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How To Make Glass Cabinet Doors - Part 3

Using the router to create the rabbit on the inside edge of the glass doorframe will leave round corners on the inside, as shown in Figure 17.

These corners are easily removed with some care, patience and a very sharp chisel.

Use a sharp chisel to square corners after routing rabbit on inside of the glass doorframe.
Figure 17 - Use a sharp chisel to square corners after routing rabbit on inside of the glass doorframe.
Stained glass kitchen cabinet doors
Figure 18 - Stained glass kitchen cabinet doors

If you are using hinges that require rabbits or blind holes in the doorframe (needed for euro hinges) and knobs or pulls that require holes, the holes and rabbits should be made now.

Drilling holes and making any necessary rabbits at this time will prevent any accidental damage to the glass.

Additional information on:

Cabinet hardware.

Positioning knobs and pulls.

The glass for the doors can be plain, fogged or stained. A few samples of stained glass cabinet doors are shown in Figure 18.

Measure the inside dimensions of the doorframes including the rabbits, as shown in Figure 19.

Measuring cabinet doorframe to determine glass size
Figure 19 - Measuring cabinet doorframe to determine glass size
3/8″ quarter round molding
Figure 20 - 3/8″ quarter round molding
Manual brad nail gun
Figure 21 - Manual brad nail gun
Electric brad nail gun
Figure 22 - Electric brad nail gun

Always remember to measure twice!

Deduct 1/16 inch from both the height and width and this is the measurement for ordering the glass from your local glass retailer.

You will want to apply some sort of finish to the cabinet doorframe. It could be paint, stain, and/or polyurethane. Now is the time to paint the doorframes so that you can conveniently paint all of the surfaces without getting paint on the glass and any unpainted rabbit surfaces may be visible through the glass.

If you have made any rabbits or holes for hinges, you may wish to tape off those areas to avoid filling them with paint and by doing so making the holes or rabbits to small for the hardware.

Once you have received the glass panels they will need to be installed in the doorframes.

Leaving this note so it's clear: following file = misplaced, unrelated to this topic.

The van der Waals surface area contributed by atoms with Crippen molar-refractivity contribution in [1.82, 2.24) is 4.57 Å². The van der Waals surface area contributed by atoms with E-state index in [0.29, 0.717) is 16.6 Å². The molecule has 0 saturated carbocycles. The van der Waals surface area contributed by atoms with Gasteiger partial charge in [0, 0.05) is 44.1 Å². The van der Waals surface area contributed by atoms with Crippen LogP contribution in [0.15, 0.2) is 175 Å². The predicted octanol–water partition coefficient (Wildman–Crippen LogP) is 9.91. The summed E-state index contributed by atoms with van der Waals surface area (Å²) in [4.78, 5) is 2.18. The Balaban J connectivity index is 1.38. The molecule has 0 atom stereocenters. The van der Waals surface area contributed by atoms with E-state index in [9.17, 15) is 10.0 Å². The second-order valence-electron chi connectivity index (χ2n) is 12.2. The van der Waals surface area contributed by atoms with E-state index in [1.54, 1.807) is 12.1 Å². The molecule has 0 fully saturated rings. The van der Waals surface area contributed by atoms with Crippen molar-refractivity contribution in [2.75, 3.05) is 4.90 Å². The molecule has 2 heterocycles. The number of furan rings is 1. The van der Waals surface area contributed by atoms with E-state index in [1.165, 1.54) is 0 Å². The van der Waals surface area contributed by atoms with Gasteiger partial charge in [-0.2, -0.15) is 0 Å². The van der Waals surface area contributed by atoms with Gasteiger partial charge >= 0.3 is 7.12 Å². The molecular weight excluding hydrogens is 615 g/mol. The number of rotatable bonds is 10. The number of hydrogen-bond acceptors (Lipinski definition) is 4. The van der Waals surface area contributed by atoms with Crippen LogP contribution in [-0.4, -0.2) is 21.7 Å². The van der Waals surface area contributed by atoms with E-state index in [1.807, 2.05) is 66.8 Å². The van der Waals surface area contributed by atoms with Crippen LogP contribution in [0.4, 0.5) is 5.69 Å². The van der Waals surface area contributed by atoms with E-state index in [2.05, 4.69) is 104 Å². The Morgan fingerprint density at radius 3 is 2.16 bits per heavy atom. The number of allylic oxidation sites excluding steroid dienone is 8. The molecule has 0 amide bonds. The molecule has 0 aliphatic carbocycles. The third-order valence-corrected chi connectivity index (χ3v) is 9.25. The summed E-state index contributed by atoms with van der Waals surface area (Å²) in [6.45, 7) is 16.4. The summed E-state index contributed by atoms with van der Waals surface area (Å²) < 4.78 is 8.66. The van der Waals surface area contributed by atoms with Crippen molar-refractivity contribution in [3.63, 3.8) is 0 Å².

A strip of molding, covering the inside of the rabbit, above the glass, will be used to hold the glass in position and to finish the inside of the cabinet doorframe. Use your router, mounted in the router table, to make the molding. Usually a 3/8 inch quarter round molding will work best (Figure 20), although if you want to make a molding that has more scroll work for decorative purposes, it will work as well.

Paint or finish the molding in the same manner as the doorframe. Inspect the rabbit surface of the doorframe to ensure that there are no paint lumps or other debris, as the glass must fit flush against the rabbit. Any debris left on the surface of the rabbit could cause the glass to crack.

Place some paint or finishing material on the ends of the molding to ensure that moisture will not enter and swell the moldings.

It is best if the inside molding, unless you have chosen to use rectangular pieces of molding rather than quarter round should be installed with 45 degree mitered angles in the corners which will produce the best possible appearance. Rectangular molding can be installed with butt joints.

The molding will be fastened using small brads, do not use any glue! For a 3/8 inch molding a 5/8 or 3/4 inch brad is more than sufficient. As the molding material is very thin it is best to drill a pilot hole for the brad so that it does not split as you insert the brad. If you are constructing a large number of glass cabinet doors you may wish to consider using a manual (Figure 20), electric (Figure 21) or pneumatic brad nail gun. A pilot hole is generally not necessary when using a nail gun.

Selection of brad nailers.

The brads should be inserted as close as possible in the same plane as the door glass in order to avoid hitting the glass when inserting the brad, as shown in Figure 23.

Cross section of completed kitchen cabinet glass door
Figure 23 - Cross section of completed kitchen cabinet glass door

Brads should be placed about every 4″ to 6″ along the length of the molding, starting at about 2″ from each end. Recess the head of the brad to allow for a layer of wood filler. Once the wood filler is dry, sand it flush with the molding and put some of the chosen finish on the wood filler.

A cross section of the finished cabinet doorframe with the glass installed should be similar to Figure 23.